Budget

San Jose Mayor Chuck Reed Takes Long View in Final State of the City Speech

Chuck Reed spent much of his eighth and final State of the City speech thanking his predecessors while noting that a mayor’s work goes on long after he or she leaves office. Noting that he and past elected officials in San Jose have stood “on the shoulders of giants,” Reed said the work he and the council have carried out in recent years must be viewed outside the prism of four-year term limits. “We have to think in much longer timeframes,” he said.

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The False Narrative in Assemblymember Nora Campos’ Damage Control

Assemblymember Nora Campos is apparently that rare politician who just knows what the people want without asking. So, when she relinquishes half a million dollars to the state, rather than having a properly staffed office or conducting outreach services to her constituents, she’s bucking her budget allotments out of a noble sense of duty. That’s the message Campos’ communications director, Steve Harmon, trotted out during an interview with local radio station KLIV 1590 in response to a report Metro/San Jose Inside published last week. A closer inspection of Harmon’s comments, however, show that they don’t pass the smell test.

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2013: The Year in Review

The year 2013 will be remembered for its political turmoil, local and nationwide. A former county supervisor went to jail and the spotlight subsequently landed on his political buddy, a San Jose councilman. The Supreme Court ruled that same-sex couples have the right to get married, and the president lied to the nation about domestic spying. San Jose Inside runs down the list of stories that caught our attention this year.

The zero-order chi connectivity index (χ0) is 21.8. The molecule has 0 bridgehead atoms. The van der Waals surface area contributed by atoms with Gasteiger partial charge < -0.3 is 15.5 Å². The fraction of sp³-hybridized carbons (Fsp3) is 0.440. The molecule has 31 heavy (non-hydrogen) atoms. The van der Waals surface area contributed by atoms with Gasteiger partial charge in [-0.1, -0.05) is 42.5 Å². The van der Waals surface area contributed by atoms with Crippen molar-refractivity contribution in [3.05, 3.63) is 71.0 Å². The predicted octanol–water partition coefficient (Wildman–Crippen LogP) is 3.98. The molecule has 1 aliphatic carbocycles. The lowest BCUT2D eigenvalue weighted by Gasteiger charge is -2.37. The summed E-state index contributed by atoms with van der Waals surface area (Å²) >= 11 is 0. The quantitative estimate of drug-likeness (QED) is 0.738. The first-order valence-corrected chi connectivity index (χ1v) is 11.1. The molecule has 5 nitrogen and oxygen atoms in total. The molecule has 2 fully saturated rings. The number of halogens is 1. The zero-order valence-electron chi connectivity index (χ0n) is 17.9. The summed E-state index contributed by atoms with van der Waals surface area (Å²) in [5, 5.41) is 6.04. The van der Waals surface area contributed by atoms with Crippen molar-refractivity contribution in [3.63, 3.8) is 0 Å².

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Early Education on the Way?

Randi Weingarten, president of the American Federation of Teachers, recently wrote a column for Huffington Post, arguing that America has “a moral obligation to provide a great education to each and every child, and we must create a new majority to make this happen.” I couldn’t agree more, and the time is now. We cannot afford to wait another three decades. Waiting patiently for change will cause the US to become a second-tier nation.

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Team San Jose Doubles Revenue Goals

Team San Jose, the city’s tourism and facilities management agency, vastly exceeded gross revenue goals last year. In 2012-13, the decade-old nonprofit generated $23.8 million—more than twice the projected target, according to an annual audit up for review at Tuesday’s City Council meeting. Also on the agenda are plans to bring a music stage to St. James Park, a citywide financial audit and a discussion about changing building height requirements around the San Jose airport.

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County Child Abuse Hotline Still Failing

Despite calling it “a humanitarian issue,” Santa Clara County Supervisor Dave Cortese said he doesn’t want to assign blame to the the county’s Department of Family and Children’s Services, which has failed to answer thousands of calls to the local child abuse hotline—the public’s first point of contact with welfare services.

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San Jose Rep Rights its Course, Again

Ever since Rick Lombardo took the reigns and imprinted his vision on the San Jose Repertory Theatre, the performance center has had excellent seasons. But until recently, a behind-the-scenes drama was playing out—one that would test Lombardo, Managing Director Nick Nichols and the Rep’s Board.

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Shikada Will Face Moneyball-like Challenges

Every winter, Oakland A’s general manager Billy Beane has one hand perpetually tied behind his back, as he tries to rebuild his rosters for the following season. Frugal ownership, a decrepit stadium, and multiple run-ins with raw sewage make the A’s one of the least desirable Major League Baseball landing spots for top free agents. So, Beane, the man profiled in Michael Lewis’ bestseller Moneyball, does his best to cobble together lineups with bargain basement prospects and aging journeymen. And because he’s exceptionally good at his job—and a little lucky—he manages to field competitive teams year after year. The city of San Jose faces similar obstacles in recruiting and retaining the best and brightest minds to run the day-to-day operations of America’s 10th largest metropolis.

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